Scientists say US missile defense system can't work

Question whether US Defense Department has misled the public and European allies about the system's capabilities.

US missile defense  (photo credit: )
US missile defense
(photo credit: )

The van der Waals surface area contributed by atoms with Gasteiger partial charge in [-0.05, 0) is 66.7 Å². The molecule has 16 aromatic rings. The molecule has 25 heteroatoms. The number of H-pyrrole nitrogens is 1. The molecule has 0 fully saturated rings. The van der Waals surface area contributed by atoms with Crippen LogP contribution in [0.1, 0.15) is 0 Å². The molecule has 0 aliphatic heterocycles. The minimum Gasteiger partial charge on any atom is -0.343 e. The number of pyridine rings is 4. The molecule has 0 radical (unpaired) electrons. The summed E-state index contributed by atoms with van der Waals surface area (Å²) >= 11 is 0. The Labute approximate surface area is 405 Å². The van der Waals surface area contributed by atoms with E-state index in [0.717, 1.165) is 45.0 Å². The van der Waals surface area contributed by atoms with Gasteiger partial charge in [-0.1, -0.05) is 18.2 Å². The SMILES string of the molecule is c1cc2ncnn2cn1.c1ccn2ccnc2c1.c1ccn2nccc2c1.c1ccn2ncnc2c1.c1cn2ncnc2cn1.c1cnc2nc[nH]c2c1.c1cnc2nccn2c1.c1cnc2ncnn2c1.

A group of prominent scientists who have been critical of missile defense plans told lawmakers Wednesday that a system being built by the United States cannot protect the country. They also questioned whether the US Defense Department has misled the public and European allies about the system's capabilities. "The (global missile defense) program offers no prospect of defending the United States from a real-world missile attack and undermines efforts to eliminate the real nuclear threats to the United States," Lisbeth Gronlund, a senior scientist at the Union of Concerned Scientists, told lawmakers at a House of Representatives oversight hearing on the missile defense program, according to prepared testimony. Gronlund's group has long expressed skepticism about missile defense. The hearing was called by the panel's chairman, Democratic Rep. John Tierney, who has sought to step up oversight of the missile defense program since the Democrats took control of the House last year. Missile defense traditionally has drawn more support from Republicans. Tierney said the testimony from the witnesses raises questions about current missile defense spending levels. He pointed to congressional projections of $213-$277 billion for the program between now and 2025. "We need to all ask ourselves, whether you're a conservative Republican or a liberal Democrat: "Are we wisely spending the taxpayer's money here," Tierney said in his opening remarks. The Bush administration has sought to deploy a working missile defense system while it is testing the parts, arguing that there is an urgent threat from hostile countries developing intercontinental missiles, such as Iran and North Korea. The program has been a major source of rising tension with Russia, which opposes US plans to build part of the system in Poland and the Czech Republic. Jeff Kueter, the president of the George C. Marshall Institute in Washington and a Republican witness at the hearing told the panel the program is making progress and already has limited abilities to counter ballistic missiles. "Even in their current form, the elements of the US missile defense system offer options heretofore unavailable," he said. "With further research, development and testing, the accuracies and capabilities of these systems will only improve." But the other witnesses said that recent tests of the system, to take out long range missiles in mid-flight with ground-based interceptors, have been unrealistic. They said the defenses can be easily overcome by countermeasures, such as decoys deployed along with warheads on the missiles. One of the witnesses, Philip Coyle, a former assistant secretary of defense in the administration of President Bill Clinton in charge of testing weapons systems, called decoys the Achilles heel of the US system, including the interceptors planned for Poland and the Czech Republic. A spokesman for the Missile Defense Agency, Rick Lehner, says the agency's tests are getting more rigorous over time and will add more challenging countermeasures. "We are injecting true operational realism into the tests," he said in an e-mail. "It's hard to believe that the critics ... are still clinging to the notion that we cannot, and should not, have the means to protect Americans from a ballistic missile attack." The critics contend that their worry is that the highly expensive system will never be able to decipher decoys from warheads. "The primary responsibility, that of protecting the United States against attack by nuclear weapons or biological weapons, is a failure and will remain so for the foreseeable future, so long as MDA attempts to carry it out by midcourse intercept," said Richard Garwin, a renowned physicist credited with playing a major role in the design of the first hydrogen bomb.